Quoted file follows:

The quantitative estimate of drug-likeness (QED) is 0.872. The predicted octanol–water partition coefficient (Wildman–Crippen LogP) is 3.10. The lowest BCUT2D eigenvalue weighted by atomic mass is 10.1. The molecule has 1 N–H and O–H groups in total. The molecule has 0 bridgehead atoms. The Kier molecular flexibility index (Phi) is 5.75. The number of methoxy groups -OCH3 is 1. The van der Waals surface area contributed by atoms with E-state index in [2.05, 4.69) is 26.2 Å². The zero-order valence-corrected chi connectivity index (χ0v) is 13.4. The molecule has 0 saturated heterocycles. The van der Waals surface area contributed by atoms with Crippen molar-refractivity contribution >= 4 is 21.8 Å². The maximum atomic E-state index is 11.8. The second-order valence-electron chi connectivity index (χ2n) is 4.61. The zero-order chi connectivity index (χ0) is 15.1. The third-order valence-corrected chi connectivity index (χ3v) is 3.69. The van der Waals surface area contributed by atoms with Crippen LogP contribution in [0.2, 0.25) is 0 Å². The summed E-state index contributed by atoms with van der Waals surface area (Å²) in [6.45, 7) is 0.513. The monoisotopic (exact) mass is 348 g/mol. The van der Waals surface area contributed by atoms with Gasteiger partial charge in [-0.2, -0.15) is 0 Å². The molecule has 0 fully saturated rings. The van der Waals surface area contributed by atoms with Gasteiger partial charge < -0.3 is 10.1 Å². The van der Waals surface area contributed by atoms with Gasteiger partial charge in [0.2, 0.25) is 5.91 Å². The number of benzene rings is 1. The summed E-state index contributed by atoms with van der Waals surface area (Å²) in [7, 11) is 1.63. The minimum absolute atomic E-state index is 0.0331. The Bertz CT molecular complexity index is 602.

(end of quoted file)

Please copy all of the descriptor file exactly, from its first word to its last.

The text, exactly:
The quantitative estimate of drug-likeness (QED) is 0.872. The predicted octanol–water partition coefficient (Wildman–Crippen LogP) is 3.10. The lowest BCUT2D eigenvalue weighted by atomic mass is 10.1. The molecule has 1 N–H and O–H groups in total. The molecule has 0 bridgehead atoms. The Kier molecular flexibility index (Phi) is 5.75. The number of methoxy groups -OCH3 is 1. The van der Waals surface area contributed by atoms with E-state index in [2.05, 4.69) is 26.2 Å². The zero-order valence-corrected chi connectivity index (χ0v) is 13.4. The molecule has 0 saturated heterocycles. The van der Waals surface area contributed by atoms with Crippen molar-refractivity contribution >= 4 is 21.8 Å². The maximum atomic E-state index is 11.8. The second-order valence-electron chi connectivity index (χ2n) is 4.61. The zero-order chi connectivity index (χ0) is 15.1. The third-order valence-corrected chi connectivity index (χ3v) is 3.69. The van der Waals surface area contributed by atoms with Crippen LogP contribution in [0.2, 0.25) is 0 Å². The summed E-state index contributed by atoms with van der Waals surface area (Å²) in [6.45, 7) is 0.513. The monoisotopic (exact) mass is 348 g/mol. The van der Waals surface area contributed by atoms with Gasteiger partial charge in [-0.2, -0.15) is 0 Å². The molecule has 0 fully saturated rings. The van der Waals surface area contributed by atoms with Gasteiger partial charge < -0.3 is 10.1 Å². The van der Waals surface area contributed by atoms with Gasteiger partial charge in [0.2, 0.25) is 5.91 Å². The number of benzene rings is 1. The summed E-state index contributed by atoms with van der Waals surface area (Å²) in [7, 11) is 1.63. The minimum absolute atomic E-state index is 0.0331. The Bertz CT molecular complexity index is 602.